The opulent Mughal Empire has left behind an unparalleled legacy in the form of breathtaking monuments that allow us to step back in time and immerse ourselves in its grandeur, luxury, and rich heritage. From the iconic Taj Mahal to the majestic Red Fort and the splendid Humayun’s Tomb, these architectural marvels serve as timeless reminders of a bygone era.
Emperor Shah Jahan embellished Shahjahanabad, now recognised as Old Delhi, with vibrant markets. Among his notable contributions stands the bustling Chandni Chowk, a market lovingly erected by his daughter, Jahanara, in honour of her mother, Mumtaz Mahal.
The Lahori Gate of the Red Fort emerges as a central hub within these markets, anchoring a labyrinth of bazaars that once thrived under the Mughal patronage. Jahanara Begum’s vision extended beyond Chandni Chowk, as she oversaw the development of Dareeba Bazaar, Urdu Bazaar, and Jauhri Bazaar, forming a vibrant tapestry of commerce from Lahori Gate to Fatehpuri Masjid.
Despite the changes that have swept over the centuries, the Lahori Gate stands as a silent sentinel, guarding the tranquility of the Meena Bazaar from the bustling chaos of modern-day Shahjahanabad, affectionately known as Old Delhi or Delhi 6.
BYGONE DAYS: Mughal princesses frequented here for their shopping needs
In the middle of urban sprawl and modernisation, these remnants of the Mughal Empire stand as poignant reminders of a glorious past, beckoning us to cherish and preserve our cultural heritage for generations to come.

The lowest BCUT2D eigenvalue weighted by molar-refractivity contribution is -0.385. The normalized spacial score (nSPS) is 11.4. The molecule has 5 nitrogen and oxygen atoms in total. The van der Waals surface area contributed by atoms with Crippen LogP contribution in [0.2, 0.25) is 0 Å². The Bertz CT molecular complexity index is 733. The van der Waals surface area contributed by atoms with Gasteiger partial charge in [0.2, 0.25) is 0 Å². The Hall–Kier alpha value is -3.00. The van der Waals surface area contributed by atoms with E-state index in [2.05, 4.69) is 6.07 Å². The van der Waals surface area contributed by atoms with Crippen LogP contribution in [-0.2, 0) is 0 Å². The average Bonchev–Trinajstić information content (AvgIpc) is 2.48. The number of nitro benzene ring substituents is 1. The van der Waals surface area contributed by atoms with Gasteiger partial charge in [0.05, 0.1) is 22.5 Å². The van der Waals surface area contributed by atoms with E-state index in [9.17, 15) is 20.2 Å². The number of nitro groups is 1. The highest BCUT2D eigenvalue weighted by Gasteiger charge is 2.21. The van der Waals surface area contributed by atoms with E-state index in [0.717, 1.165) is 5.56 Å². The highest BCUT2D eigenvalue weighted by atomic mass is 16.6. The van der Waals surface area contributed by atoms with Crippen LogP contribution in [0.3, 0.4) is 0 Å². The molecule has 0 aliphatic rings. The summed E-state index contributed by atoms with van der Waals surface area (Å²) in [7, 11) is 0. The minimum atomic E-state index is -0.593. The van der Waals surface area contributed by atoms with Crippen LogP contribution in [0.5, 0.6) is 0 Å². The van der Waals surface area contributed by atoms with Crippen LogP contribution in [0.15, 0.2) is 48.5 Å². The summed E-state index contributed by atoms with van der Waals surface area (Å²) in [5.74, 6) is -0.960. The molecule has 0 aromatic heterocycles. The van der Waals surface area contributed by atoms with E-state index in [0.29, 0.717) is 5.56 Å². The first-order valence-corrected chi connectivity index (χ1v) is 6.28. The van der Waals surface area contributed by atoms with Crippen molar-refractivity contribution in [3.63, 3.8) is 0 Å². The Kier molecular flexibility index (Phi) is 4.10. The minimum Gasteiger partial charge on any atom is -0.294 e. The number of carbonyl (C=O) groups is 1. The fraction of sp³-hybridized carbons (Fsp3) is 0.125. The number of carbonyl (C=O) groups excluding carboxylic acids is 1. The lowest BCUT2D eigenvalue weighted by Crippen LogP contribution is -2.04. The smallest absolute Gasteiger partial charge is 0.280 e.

While the existence of the Meena Bazaar in Jama Masjid is of public knowledge, the original one is little known. A bazaar that has been in operation for more than 250 years within the precincts of the Red Fort!
Known as the Chatta Chowk of Red Fort, the Meena Bazaar boasts a history of over two centuries and holds the rich legacy of the Mughal Empire. Conceived during the reign of Mughal Emperor Shahjahan in the 17th century, this bazaar was initially known as ‘Bazaar-i-Musaqqaf.’
During Shahjahan’s era, the bazaar specialised in luxury goods, including Silk, Brocades, Velvets, Gold and Silverware, as well as jewellery and gems, catering to the imperial households.
ARTEFACTS: A variety of show-pieces for home decor
Samar Rizwi, Assistant Professor at Jamia Millia Islamia, sheds light on the historical significance of Meena Bazaar. “This bazaar was Shahjahan’s brainchild, catering exclusively to the women of the Red Fort,” Rizwi explains. “In an era where noblewomen refrained from public shopping, this enclave provided a haven for their indulgence.”